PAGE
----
You’ve provided a small kitchen for staff to make themselves hot food and drinks. Given its limited use, is a fire blanket or fire extinguisher necessary for this area? What are the rules?
Article 13 of the Regulatory Reform (Fire Safety) Order 2005 requires that premises are equipped with “appropriate fire-fighting equipment”. The order is in force in England and Wales but there are similarly loose legal requirements for Scotland and Northern Ireland. Essentially, it’s for you and your fire risk assessor to decide which extinguishers, if any, are needed. There certainly isn’t any blanket requirement to install certain equipment.
How to decide
Article 13 describes the factors to take into account when specifying fire-fighting equipment, including the (1) “dimensions and use of the premises”; (2) “equipment present”; and (3) “physical and chemical properties of the substances likely to be present”. Therefore, you must consider the types of cooking appliances used and whether frying could take place.
Many fire safety product suppliers will automatically specify a fire blanket for a kitchen, even for small rooms with minimal equipment. But doing so is not always necessary.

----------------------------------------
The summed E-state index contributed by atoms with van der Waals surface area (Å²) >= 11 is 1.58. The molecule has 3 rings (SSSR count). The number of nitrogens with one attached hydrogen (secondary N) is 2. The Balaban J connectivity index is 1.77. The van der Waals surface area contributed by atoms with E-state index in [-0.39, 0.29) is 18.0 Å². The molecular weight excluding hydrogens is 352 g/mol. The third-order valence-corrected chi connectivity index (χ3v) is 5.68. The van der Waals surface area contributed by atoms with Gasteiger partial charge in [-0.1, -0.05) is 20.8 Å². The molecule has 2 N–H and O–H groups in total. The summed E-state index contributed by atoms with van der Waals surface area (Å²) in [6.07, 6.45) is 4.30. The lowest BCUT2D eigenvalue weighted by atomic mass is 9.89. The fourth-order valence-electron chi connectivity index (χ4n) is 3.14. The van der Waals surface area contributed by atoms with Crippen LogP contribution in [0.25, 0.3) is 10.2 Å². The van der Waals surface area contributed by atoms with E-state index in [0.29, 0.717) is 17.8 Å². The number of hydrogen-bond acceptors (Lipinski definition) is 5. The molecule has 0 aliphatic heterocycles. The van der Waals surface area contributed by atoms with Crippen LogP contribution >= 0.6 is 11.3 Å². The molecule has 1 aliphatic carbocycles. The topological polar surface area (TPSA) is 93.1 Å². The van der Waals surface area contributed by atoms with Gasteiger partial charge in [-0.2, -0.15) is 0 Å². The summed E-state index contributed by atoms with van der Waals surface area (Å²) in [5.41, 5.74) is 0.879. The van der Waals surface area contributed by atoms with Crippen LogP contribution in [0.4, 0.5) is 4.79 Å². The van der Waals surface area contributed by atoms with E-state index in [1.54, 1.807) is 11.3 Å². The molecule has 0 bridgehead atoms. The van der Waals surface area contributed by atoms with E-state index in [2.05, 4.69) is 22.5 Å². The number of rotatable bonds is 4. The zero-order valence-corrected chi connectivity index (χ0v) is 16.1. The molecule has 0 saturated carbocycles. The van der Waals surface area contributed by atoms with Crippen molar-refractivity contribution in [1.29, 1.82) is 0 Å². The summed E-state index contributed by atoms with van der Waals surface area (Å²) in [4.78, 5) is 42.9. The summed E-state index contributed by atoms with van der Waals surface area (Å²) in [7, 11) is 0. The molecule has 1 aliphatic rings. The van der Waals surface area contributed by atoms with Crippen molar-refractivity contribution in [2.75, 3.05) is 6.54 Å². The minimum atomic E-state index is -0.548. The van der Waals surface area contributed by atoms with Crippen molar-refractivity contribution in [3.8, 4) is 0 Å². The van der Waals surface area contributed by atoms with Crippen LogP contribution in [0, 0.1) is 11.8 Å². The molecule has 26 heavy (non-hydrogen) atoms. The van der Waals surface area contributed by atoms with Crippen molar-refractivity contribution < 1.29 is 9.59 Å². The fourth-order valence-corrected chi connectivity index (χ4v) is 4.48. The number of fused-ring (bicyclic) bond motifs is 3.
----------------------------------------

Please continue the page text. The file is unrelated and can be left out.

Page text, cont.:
Tip 1. Fire blankets work by smothering the flames and are an excellent option for putting out a fire in a frying pan or deep fat fryer. If you have a hob or frying equipment, put a fire blanket in an accessible place but not too close to the potential fire source. It’s best if it’s en-route to the room exit.
Tip 2. Always mount the fire blanket on a wall. It’s deployed by pulling on the tabs so if it’s kicking around loose on a shelf, it will be difficult to extract in a hurry.
Tip 3. If you have a fire blanket but aren’t sure if you need it, bear in mind that there’s not much inconvenience in keeping it. Plus, it could be of use over a burning toaster or food which has caught fire in the microwave. We would recommend you retain it, mounted on the kitchen wall, to provide additional safety. If you decide to provide a fire blanket, ensure that its use is included in training provided for fire marshals.
Which portable extinguisher?
If you have a carbon dioxide extinguisher in a neighbouring corridor or office area, and it’s within ten metres of the kitchen, you can count that as your cover for electrical equipment such as microwaves or toasters. Ten metres is the recommended maximum travel distance within the latest version of BS 5306-8.
If all you have is a tea area with a kettle, then the fire hazards are no greater than in the rest of the office where you have printers, computers, etc. In that case you don’t need to consider any special provision beyond that provided for the premises in general.
Tip There are specialist “F-Type” fire extinguishers which are designed for use on fires caused by deep fat fryers. These are normally only found in larger commercial kitchens, so only consider one if you have an open deep fat fryer. Most companies find it’s cheaper and easier to ban these more hazardous types of cooking appliances from staff kitchens.